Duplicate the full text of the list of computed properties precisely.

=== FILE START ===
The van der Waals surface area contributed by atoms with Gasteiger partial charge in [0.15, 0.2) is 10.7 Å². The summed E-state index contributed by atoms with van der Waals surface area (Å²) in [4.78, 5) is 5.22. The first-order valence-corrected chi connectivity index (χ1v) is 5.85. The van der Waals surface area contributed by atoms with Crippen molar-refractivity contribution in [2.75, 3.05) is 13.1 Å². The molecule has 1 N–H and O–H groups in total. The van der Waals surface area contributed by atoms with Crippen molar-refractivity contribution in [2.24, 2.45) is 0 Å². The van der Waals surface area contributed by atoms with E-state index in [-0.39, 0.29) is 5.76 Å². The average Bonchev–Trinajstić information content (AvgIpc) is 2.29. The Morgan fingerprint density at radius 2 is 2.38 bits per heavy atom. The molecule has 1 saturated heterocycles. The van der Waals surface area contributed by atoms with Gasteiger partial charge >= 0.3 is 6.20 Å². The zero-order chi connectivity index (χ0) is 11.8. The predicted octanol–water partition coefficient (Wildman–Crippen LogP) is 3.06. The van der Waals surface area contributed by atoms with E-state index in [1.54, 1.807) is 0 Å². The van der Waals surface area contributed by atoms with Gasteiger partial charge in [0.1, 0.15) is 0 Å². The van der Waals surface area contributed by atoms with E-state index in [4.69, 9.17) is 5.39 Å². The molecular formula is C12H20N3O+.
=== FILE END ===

The van der Waals surface area contributed by atoms with Gasteiger partial charge in [0.15, 0.2) is 10.7 Å². The summed E-state index contributed by atoms with van der Waals surface area (Å²) in [4.78, 5) is 5.22. The first-order valence-corrected chi connectivity index (χ1v) is 5.85. The van der Waals surface area contributed by atoms with Crippen molar-refractivity contribution in [2.75, 3.05) is 13.1 Å². The molecule has 1 N–H and O–H groups in total. The van der Waals surface area contributed by atoms with Crippen molar-refractivity contribution in [2.24, 2.45) is 0 Å². The van der Waals surface area contributed by atoms with E-state index in [-0.39, 0.29) is 5.76 Å². The average Bonchev–Trinajstić information content (AvgIpc) is 2.29. The Morgan fingerprint density at radius 2 is 2.38 bits per heavy atom. The molecule has 1 saturated heterocycles. The van der Waals surface area contributed by atoms with Gasteiger partial charge >= 0.3 is 6.20 Å². The zero-order chi connectivity index (χ0) is 11.8. The predicted octanol–water partition coefficient (Wildman–Crippen LogP) is 3.06. The van der Waals surface area contributed by atoms with E-state index in [1.54, 1.807) is 0 Å². The van der Waals surface area contributed by atoms with Gasteiger partial charge in [0.1, 0.15) is 0 Å². The van der Waals surface area contributed by atoms with E-state index in [4.69, 9.17) is 5.39 Å². The molecular formula is C12H20N3O+.